• Global stock markets rose yesterday as strong earnings figures diverted investor attention away from the rapid spread of the Delta variant.

  • The pandemic has shaved 1.5 years off US life expectancy, according to the CDC. (FT, BBC)

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The day ahead

ECB meeting The European Central Bank’s interest rate-setters meet today for their first discussion since unanimously agreeing on a new monetary policy strategy. But the consensus, which includes a 2 per cent inflation goal, could dissolve as policymakers discuss changing its guidance on raising interest rates.

Climate change G20 environment ministers meet in Naples, where US climate envoy John Kerry intends to press for deeper emissions cuts.

  • Opinion: The G20 must focus on five climate change priorities, including a US carbon tax position and collaborative technology research, writes Gillian Tett.

Earnings AT&T releases second-quarter results after announcing plans to offload its media assets in May and chart a new chapter in the telecoms sector. Unilever, Union Pacific, Workspace Group, Capital One Financial, ABB and Marsh McLennan also report.

  • Other company reports: Blackstone and Danaher Corporation report before the bell. Twitter, Intel and Snap report after the market closes. Volkswagen holds its annual meeting.

Utoya anniversary Today marks 10 years since the deadliest violence in Norway in the post-second world war era.

What else we’re reading

The consequences of hitting Peak Johnson Is it possible that the UK will see the past few months as when we reached Peak Boris Johnson? The Conservatives are ahead in the polls and the prime minister’s rating is far higher than that of Labour leader Keir Starmer. Yet looming challenges mean it is probably only downhill from here, writes Robert Shrimsley.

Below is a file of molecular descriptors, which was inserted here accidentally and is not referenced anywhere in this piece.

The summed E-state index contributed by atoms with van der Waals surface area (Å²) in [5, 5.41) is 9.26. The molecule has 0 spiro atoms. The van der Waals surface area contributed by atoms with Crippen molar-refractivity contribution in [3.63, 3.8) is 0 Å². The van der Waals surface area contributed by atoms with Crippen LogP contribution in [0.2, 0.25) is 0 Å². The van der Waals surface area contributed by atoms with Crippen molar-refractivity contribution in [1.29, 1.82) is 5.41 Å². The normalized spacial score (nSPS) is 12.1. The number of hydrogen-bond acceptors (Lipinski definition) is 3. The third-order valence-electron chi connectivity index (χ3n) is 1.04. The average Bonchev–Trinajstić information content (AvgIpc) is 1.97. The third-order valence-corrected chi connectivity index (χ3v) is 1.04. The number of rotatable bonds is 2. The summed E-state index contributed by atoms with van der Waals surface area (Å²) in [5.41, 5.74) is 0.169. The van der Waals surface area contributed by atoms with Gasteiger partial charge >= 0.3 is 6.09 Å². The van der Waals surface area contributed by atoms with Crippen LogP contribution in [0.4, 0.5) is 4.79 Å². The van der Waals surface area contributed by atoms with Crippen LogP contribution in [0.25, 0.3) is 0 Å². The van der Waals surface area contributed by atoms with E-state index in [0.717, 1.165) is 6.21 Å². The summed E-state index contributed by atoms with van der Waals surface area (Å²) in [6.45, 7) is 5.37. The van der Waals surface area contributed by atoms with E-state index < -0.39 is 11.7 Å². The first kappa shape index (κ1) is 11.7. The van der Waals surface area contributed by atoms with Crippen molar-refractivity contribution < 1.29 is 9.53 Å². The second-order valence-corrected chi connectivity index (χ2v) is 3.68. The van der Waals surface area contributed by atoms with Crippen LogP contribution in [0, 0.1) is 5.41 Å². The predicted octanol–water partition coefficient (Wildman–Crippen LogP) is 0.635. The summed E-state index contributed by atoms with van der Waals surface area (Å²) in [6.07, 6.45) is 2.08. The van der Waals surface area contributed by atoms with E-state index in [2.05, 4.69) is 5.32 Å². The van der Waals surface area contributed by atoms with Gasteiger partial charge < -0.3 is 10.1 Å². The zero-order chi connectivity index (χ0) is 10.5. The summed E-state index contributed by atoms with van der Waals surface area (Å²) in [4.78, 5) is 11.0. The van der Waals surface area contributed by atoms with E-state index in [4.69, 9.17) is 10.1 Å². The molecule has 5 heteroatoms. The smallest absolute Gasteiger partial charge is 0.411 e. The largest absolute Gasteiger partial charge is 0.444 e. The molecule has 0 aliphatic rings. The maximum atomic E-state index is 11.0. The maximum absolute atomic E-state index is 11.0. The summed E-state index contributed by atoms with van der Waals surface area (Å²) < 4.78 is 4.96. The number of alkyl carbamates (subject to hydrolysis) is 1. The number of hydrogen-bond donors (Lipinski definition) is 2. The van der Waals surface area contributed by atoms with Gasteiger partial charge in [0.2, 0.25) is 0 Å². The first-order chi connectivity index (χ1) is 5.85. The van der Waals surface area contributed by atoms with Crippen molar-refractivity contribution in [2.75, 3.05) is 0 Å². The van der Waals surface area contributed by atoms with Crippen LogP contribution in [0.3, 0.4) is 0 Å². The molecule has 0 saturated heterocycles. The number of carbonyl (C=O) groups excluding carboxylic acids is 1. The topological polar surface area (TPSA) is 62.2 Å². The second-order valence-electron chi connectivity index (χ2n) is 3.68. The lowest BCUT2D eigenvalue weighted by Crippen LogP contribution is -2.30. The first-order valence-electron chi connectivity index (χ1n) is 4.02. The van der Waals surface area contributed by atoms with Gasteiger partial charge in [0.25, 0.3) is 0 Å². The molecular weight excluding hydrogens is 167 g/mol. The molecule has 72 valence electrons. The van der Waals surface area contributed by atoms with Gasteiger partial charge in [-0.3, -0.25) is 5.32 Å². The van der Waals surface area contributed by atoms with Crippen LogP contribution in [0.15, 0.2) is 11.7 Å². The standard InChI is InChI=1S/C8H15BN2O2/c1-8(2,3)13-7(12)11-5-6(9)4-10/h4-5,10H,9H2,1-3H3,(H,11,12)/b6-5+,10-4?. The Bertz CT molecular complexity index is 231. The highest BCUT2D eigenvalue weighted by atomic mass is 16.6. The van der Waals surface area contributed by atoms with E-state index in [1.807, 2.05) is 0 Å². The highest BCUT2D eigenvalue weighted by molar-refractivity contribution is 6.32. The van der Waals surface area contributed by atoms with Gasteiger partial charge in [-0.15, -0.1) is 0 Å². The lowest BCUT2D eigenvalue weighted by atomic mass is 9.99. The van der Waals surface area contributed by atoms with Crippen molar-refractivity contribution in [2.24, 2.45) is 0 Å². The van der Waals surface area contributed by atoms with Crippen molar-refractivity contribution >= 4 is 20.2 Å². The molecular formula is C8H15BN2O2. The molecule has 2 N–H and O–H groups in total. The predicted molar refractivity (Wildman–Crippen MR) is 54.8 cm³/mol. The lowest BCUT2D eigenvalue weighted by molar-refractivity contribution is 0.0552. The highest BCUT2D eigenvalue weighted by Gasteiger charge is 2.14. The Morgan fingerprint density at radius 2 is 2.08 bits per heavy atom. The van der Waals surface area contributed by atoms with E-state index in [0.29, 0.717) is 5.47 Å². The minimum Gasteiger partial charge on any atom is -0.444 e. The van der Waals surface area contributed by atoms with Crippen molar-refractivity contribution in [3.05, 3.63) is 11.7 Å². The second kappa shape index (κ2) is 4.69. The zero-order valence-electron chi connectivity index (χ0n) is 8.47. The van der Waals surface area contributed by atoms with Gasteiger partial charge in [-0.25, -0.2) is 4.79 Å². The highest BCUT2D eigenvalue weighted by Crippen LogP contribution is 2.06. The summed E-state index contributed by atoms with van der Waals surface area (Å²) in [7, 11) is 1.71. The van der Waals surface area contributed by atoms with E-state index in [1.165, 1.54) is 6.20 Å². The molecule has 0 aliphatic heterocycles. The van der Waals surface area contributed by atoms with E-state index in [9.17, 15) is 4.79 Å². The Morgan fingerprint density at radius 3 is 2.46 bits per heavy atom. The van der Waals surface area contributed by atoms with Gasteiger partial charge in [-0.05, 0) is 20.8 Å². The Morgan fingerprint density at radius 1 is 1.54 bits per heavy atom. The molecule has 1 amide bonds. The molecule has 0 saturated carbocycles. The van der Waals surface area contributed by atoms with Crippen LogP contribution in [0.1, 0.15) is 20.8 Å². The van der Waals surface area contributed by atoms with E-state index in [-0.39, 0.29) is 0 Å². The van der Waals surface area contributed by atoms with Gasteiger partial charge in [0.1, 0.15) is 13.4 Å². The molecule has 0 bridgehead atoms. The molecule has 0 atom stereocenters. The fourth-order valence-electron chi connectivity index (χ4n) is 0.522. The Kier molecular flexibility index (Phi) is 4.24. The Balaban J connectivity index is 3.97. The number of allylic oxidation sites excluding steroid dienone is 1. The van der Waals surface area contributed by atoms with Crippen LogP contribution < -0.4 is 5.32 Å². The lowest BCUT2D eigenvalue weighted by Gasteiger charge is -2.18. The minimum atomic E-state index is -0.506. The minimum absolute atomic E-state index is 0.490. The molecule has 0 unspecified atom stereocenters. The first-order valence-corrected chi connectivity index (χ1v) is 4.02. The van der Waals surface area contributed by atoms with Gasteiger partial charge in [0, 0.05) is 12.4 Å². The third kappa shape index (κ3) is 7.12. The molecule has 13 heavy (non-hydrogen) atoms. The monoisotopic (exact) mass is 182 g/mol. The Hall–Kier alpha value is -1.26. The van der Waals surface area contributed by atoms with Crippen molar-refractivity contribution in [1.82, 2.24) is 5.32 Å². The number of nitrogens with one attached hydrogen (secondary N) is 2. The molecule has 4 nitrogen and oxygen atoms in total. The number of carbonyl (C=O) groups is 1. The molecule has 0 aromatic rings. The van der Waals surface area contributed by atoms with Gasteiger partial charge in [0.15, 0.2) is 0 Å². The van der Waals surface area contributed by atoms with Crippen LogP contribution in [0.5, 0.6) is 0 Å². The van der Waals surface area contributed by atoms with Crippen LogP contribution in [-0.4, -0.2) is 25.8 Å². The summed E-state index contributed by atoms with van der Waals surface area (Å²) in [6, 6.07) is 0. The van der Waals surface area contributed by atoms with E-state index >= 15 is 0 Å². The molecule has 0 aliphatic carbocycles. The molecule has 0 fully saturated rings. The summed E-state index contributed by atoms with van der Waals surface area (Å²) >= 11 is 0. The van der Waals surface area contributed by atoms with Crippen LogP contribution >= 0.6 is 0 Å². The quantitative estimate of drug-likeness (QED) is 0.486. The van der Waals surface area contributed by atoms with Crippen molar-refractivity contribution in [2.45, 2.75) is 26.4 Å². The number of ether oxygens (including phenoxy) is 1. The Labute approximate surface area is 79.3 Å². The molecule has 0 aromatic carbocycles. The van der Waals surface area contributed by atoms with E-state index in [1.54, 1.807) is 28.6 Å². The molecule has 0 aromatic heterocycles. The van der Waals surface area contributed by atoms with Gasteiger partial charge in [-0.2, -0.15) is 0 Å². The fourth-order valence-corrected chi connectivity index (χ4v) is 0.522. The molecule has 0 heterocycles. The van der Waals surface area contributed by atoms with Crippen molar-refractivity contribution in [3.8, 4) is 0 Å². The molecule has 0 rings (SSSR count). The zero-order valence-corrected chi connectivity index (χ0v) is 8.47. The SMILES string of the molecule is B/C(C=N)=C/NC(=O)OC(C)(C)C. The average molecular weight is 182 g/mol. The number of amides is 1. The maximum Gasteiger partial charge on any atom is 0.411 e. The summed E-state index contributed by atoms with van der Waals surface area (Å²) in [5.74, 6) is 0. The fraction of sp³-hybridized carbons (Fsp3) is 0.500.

Robert Shrimsley: ‘A slide in support will see the UK prime minister avoiding difficult decisions on green taxes and spending’
Robert Shrimsley: ‘A slide in support will see the UK prime minister avoiding difficult decisions on green taxes and spending’ © Ellie Foreman-Peck

Adam Peaty’s plan to be the greatest If all goes well, the 26-year-old swimmer will become one of the first Team GB athletes to collect a gold medal at the Tokyo Olympic Games. But don’t mistake this for hype or hubris. Peaty’s discipline, the 100m breaststroke, is like a sprint through water.

How Michael Rees turned the tables on Wall Street As with other successful financiers, Rees works in private equity. But unlike most of his peers, he makes money by buying a piece of the industry itself. The Dyal Capital financier won the trust of dozens of executives by acquiring stakes at high prices — until he gained enemies by selling a slice of his own.

The argument for vaccinating teens Vaccinating children will always be an emotive and complex argument. The FT View is that a UK advisory committee’s caution — excluding all but clinically vulnerable children and those living with at-risk adults from Covid-19 inoculation — jars with the government’s lack of it.

The Trump investigation Nicholas Gravante has landed in the middle of one of the era’s biggest cases: defending the next target in Manhattan district attorney Cyrus Vance’s sprawling investigation of former president Donald Trump and the Trump Organization. How will he tackle it?

Motoring

Classic cars, trending trucks and a fleet of Silver Surfers. How To Spend It’s summer series on motoring is now available.